Warning Issued For Possible Anti-American Violence
RENEE MONTAGNE, host:
Secretary of State Hillary Clinton says extremists in Afghanistan should draw one key lesson from the death of Osama bin Laden.
Secretary HILLARY CLINTON (Department of State): Our message to the Taliban remains the same but today it may have even greater resonance. You cannot wait us out. You cannot defeat us but you can make the choice to abandon al-Qaida and participate in a peaceful political process.
MONTAGNE: Clinton spoke this morning at the State Department. And joining us now is our diplomatic correspondent, Michele Kelemen. Good morning.
MICHELE KELEMEN: Good morning, Renee.
MONTAGNE: What was Hillary Clinton's main message here?
KELEMEN: Basically that the fight doesn't end with the death of Osama bin Laden. She's been trying to encourage this peace process in Afghanistan and as you just heard she thinks the Taliban should respond to this news by cutting ties with al-Qaida and negotiating.
Clinton also said, you know, as far as the State Department's role in all of this is was to create what she called a worldwide anti-terror network and she said that cooperation with Pakistan has been key in this.
MONTAGNE: Now did she give any sense of how much coordination there was with Pakistan?
KELEMEN: No. You know, President Obama spoke last night and said that he spoke with Pakistan's president and that his team has been in touch with their Pakistani counterparts, but both he and Secretary Clinton have only talked in these very broad terms about cooperation. We don't really know how much coordination there was, if any with the Pakistani government when it came to the actual raid. And remember, this was not far from Islamabad.
MONTAGNE: Islamabad, the capital of Pakistan, where Osama bin Laden turned out to be hiding out. The State Department also issued a travel warning to Americans to be aware of possible anti-American protests in the aftermath of bin Laden's death. What does it tell Americans to do?
KELEMEN: It generally urges them to keep away from crowds and from demonstrators, administration officials. You know, have been alarms that there could be some attacks from sympathizers of al-Qaida that want to seek out revenge. But, you know, when we heard Secretary Clinton at the State Department today she really didn't talk at all about that and she tried to end on a much more hopeful note. Let's take a listen.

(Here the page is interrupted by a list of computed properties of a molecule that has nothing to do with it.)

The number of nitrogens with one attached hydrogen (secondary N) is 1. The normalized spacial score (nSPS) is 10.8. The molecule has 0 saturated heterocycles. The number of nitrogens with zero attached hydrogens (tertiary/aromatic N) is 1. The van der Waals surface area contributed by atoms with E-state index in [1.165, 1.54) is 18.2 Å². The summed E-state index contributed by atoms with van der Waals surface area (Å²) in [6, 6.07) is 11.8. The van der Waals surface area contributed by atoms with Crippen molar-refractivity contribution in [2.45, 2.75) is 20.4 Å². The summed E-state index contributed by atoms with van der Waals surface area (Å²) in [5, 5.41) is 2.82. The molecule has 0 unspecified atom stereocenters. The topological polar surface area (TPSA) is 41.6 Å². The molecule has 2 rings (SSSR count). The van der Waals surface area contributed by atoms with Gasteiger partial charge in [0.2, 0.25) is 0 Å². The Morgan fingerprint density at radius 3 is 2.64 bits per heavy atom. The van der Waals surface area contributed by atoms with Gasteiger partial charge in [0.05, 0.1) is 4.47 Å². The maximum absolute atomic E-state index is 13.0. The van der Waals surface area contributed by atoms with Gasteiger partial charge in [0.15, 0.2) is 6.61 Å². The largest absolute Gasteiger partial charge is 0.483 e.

Sec. CLINTON: This is a day, not only for Americans but also for people all over the world who look to a more peaceful and secure future - yes, with continued vigilance but more so with growing hope and renewed faith in what is possible.
KELEMEN: So, she is really is trying to - not to make people very concerned but to alert them that this was a big victory, but we have to continue to be vigilant. The State Department's urging people to stay in touch with embassies and warning that embassies might have to close periodically but they're going to continue to open as much as possible.
MONTAGNE: Now we've just been hearing Hillary Clinton speaking this morning at the State Department in relation to the death of Osama bin Laden in a city not too far from the capital of Pakistan. What more, just briefly, did she have to say about all of this?
KELEMEN: Well, she talked a lot about how much coordination there was within the U.S. government; that diplomats played a role, intelligence officers. So it was a real victory for the administration at this time. And talked a lot about the partnerships that the U.S. has had to build up, in that the relationship with Pakistan is key.
How it goes forward from here will be very interesting to see - if they can make sure that everybody comes out with a victory in this.
She talked about the need for cooperation with Pakistan continuing on.
MONTAGNE: Thank you very much. NPR's diplomatic correspondent Michele Kelemen.
NPR transcripts are created on a rush deadline by a contractor for NPR, and accuracy and availability may vary. This text may not be in its final form and may be updated or revised in the future. Please be aware that the authoritative record of NPR's programming is the audio.